BISBEE — A letter from Cochise County in support of the Bureau of Land Management’s decision to allow grazing on the San Pedro Riparian National Conservation Area was approved during Tuesday’s meeting of the Board of Supervisors, though not unanimously.
Supervisors Ann English and Peggy Judd approved the letter, but Supervisor Tom Crosby did not, saying the San Pedro Riparian National Conservation Area, which is overseen by the Bureau of Land Management, is “unconstitutional.”
He stated, “The SPRNCA was established in 1988. The SPRNCA seemed like a good idea, when it was accompanied by $10 million of free money from the federal government. More millions of dollars have followed. I do support our ranchers, but I do not believe the way to support them is through acknowledging the BLM. In my opinion the SPRNCA is unconstitutional. In my opinion, the most detrimental effect the SPRNCA has been to set up the endless lawsuits that have intended to reduce missions on Fort Huachuca. One of the historical missions of the fort is protecting livestock interests.
“Our ranchers, in my opinion, do not need permission of the BLM. This item broaches one of the top two issues that come before this board. Much more action is needed on this subject.”
He then made a motion to table the agenda item to approve the letter to have more discussion on the SPRNCA and “the broader issue of water.”
However, a motion to approve the letter had already been made and seconded, making his motion to table moot.
Richard Searle, a former supervisor and speaking on behalf of county ranchers, pointed out the county spent a lot of money developing the Comprehensive Plan which is quoted in the letter, “Per our plan, agricultural uses, including grazing, should be permitted on all public lands within limits consistent with multiple use and conservation goals. Further, in relation to the SPRNCA, our Plan states, ‘Cochise County recognizes both the historic and current value of the SPRNCA as a national riparian wildlife habitat, migratory bird corridor, recreational and agricultural resource, and critical habitat for an endangered species.’”
Searle also said the Cochise County Farm Bureau, Cochise Graham Cattle growers Association and the Hereford National Resources Conservation District are all in support of grazing on the SPRNCA.
English told Crosby the county has worked with the BLM for a number of years and offered comments during the planning stages of the SPRNCA management plan.
“We wanted our public lands to be used by the public,” she said, adding the additional uses of grazing and expansion of the hunting areas created more public use.
Judd’s plan to move forward on creating a safer line of sight for drivers and property owners on a curve on Cascabel Drive using her discretionary funds was denied as English and county civil attorneys pointed out the project needed to go out to bid.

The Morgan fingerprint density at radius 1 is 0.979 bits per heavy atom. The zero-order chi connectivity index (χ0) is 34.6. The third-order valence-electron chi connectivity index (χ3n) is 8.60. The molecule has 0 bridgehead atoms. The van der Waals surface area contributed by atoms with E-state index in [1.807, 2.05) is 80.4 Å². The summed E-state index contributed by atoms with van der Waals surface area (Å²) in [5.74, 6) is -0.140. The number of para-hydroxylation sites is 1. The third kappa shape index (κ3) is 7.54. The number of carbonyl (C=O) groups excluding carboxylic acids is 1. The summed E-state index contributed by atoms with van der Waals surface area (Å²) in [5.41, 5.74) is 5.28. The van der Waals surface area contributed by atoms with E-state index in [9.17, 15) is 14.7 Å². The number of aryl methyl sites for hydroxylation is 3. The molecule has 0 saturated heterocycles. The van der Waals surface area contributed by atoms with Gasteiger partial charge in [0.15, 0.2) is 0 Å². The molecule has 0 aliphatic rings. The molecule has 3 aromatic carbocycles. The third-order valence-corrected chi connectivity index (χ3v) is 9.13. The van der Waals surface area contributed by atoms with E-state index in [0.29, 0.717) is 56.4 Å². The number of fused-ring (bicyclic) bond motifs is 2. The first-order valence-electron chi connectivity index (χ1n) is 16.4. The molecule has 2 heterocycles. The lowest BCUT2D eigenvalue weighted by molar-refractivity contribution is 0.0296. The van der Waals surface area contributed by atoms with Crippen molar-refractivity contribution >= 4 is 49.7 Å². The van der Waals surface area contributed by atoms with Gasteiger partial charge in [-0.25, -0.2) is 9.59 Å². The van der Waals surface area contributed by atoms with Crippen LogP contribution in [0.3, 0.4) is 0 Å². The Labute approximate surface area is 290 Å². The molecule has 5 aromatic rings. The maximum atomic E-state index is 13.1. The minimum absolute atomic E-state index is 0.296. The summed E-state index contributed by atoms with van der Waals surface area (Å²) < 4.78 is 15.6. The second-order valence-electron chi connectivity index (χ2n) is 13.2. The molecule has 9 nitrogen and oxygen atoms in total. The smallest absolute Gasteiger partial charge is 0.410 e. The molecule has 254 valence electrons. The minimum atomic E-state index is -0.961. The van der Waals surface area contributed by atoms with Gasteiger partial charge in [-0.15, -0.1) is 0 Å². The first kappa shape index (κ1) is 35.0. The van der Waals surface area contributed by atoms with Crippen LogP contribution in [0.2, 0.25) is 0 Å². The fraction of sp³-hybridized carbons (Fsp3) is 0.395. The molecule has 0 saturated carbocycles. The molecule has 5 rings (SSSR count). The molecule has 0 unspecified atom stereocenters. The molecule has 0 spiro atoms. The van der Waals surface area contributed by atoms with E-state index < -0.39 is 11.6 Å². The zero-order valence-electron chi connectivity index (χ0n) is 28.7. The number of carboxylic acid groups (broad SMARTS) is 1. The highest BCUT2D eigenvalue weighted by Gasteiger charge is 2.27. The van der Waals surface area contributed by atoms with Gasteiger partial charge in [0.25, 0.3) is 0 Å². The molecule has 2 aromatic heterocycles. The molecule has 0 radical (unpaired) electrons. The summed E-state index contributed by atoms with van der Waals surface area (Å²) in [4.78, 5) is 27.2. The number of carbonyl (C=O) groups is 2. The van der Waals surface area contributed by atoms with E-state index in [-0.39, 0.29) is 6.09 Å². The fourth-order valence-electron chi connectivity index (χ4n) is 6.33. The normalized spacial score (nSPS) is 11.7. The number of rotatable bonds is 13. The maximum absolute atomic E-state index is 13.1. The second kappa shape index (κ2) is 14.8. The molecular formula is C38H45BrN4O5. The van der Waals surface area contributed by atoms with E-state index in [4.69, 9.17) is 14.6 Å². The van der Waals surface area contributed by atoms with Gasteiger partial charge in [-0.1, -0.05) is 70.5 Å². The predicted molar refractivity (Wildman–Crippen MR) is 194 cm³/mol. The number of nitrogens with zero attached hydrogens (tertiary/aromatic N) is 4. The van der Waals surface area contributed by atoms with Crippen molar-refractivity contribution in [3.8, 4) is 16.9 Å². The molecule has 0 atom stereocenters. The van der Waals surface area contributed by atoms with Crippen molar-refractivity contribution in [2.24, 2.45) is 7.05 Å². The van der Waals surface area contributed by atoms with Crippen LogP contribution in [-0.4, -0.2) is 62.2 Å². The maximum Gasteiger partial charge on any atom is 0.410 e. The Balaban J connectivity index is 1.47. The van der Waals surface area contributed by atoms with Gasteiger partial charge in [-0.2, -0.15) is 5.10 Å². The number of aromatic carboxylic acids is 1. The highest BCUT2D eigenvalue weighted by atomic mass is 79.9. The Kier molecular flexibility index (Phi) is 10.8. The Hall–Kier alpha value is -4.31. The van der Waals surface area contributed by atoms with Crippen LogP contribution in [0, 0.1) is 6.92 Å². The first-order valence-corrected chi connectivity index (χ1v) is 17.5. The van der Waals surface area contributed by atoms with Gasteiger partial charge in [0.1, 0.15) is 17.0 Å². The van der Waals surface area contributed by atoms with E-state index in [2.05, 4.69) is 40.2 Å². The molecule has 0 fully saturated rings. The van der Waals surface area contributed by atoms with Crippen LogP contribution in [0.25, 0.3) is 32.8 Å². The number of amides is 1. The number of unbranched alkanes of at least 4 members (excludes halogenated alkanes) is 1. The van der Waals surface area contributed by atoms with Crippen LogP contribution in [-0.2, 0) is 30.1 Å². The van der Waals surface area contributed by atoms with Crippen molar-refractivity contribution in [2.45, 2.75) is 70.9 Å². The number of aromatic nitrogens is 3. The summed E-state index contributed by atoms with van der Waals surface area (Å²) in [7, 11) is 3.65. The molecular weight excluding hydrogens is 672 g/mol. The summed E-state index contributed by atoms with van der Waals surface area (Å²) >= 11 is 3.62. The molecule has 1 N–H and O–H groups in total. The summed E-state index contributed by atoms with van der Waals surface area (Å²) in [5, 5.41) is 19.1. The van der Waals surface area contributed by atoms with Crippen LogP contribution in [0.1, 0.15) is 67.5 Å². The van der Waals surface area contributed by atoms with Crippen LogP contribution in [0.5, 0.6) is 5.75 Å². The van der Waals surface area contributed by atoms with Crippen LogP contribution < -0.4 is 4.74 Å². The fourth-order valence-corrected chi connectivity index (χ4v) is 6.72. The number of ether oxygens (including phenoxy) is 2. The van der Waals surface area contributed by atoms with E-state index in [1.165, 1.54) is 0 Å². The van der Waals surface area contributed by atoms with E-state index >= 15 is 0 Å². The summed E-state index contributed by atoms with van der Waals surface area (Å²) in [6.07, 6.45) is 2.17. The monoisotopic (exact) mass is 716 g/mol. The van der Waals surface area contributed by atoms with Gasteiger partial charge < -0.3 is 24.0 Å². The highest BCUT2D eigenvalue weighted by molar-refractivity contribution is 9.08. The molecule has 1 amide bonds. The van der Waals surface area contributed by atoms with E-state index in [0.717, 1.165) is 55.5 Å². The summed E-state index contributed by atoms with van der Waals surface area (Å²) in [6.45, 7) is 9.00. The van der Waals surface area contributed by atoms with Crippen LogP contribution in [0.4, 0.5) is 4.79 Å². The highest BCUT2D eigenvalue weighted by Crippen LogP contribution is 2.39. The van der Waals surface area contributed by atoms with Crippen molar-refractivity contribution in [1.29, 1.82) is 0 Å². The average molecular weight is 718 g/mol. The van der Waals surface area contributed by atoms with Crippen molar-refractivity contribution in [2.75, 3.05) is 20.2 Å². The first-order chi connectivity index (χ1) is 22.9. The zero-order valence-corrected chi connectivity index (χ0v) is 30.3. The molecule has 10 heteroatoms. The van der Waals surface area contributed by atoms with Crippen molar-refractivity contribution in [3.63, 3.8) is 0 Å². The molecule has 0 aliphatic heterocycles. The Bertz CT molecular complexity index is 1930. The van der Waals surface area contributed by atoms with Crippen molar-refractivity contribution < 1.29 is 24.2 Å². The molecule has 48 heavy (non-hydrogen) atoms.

While the county does have the right of way to work on the hill, it creates a hazard for three property owners accessing Cascabel Road as well as walkers and people picking up their mail and people driving on the road, as pointed out by Judd.
“The traveling public never knows when someone is pulling out of their driveways,” she said.
County highway engineer Jackie Watkins told the supervisors the problem with hills and lines of sight are common in the county. She said the 25 miles per hour speed limit does allow for drivers to stop in time to avoid an accident.
The issue lies with hiring a contractor to cleave the hill and remove the dirt in a public right of way without going through the procurement process, said English, and it was backed up by county Civil Deputy Attorney Christine Roberts.
“It’s in violation of the procurement process. It can lead to liabilities if something goes wrong,” said Roberts.
English stated, “It protects the county. Contractors have to have liability insurance. The company who does it has to have the proper credentials and insurance. This quote you gave us is just a note someone gave you.”
When the vote came, English and Crosby voted not to approve the project.
Bisbee Douglas International Airport is set to receive $166,500 in grant funds from the Arizona Department of Transportation Aeronautics Group and the Federal Aviation Administration for upgrades and replacements of wind cones, a beacon and its tower, and COVID–19 money for costs related to operations, personnel, cleaning, sanitization, janitorial services and combating the spread of pathogens at the airport.
The Cochise County Airport in Willcox received $9,000 from the FAA for costs relating to the COVID–19 health pandemic in operations, personnel, cleaning, sanitization, janitorial services and combating the spread of pathogens at the airport.
Editor's note: A previous version of the story used the word "illegal" instead of "unconstitutional" to categorize Supervisor Tom Crosby's description of the SPRNCA. The Herald/Review apologizes for the error.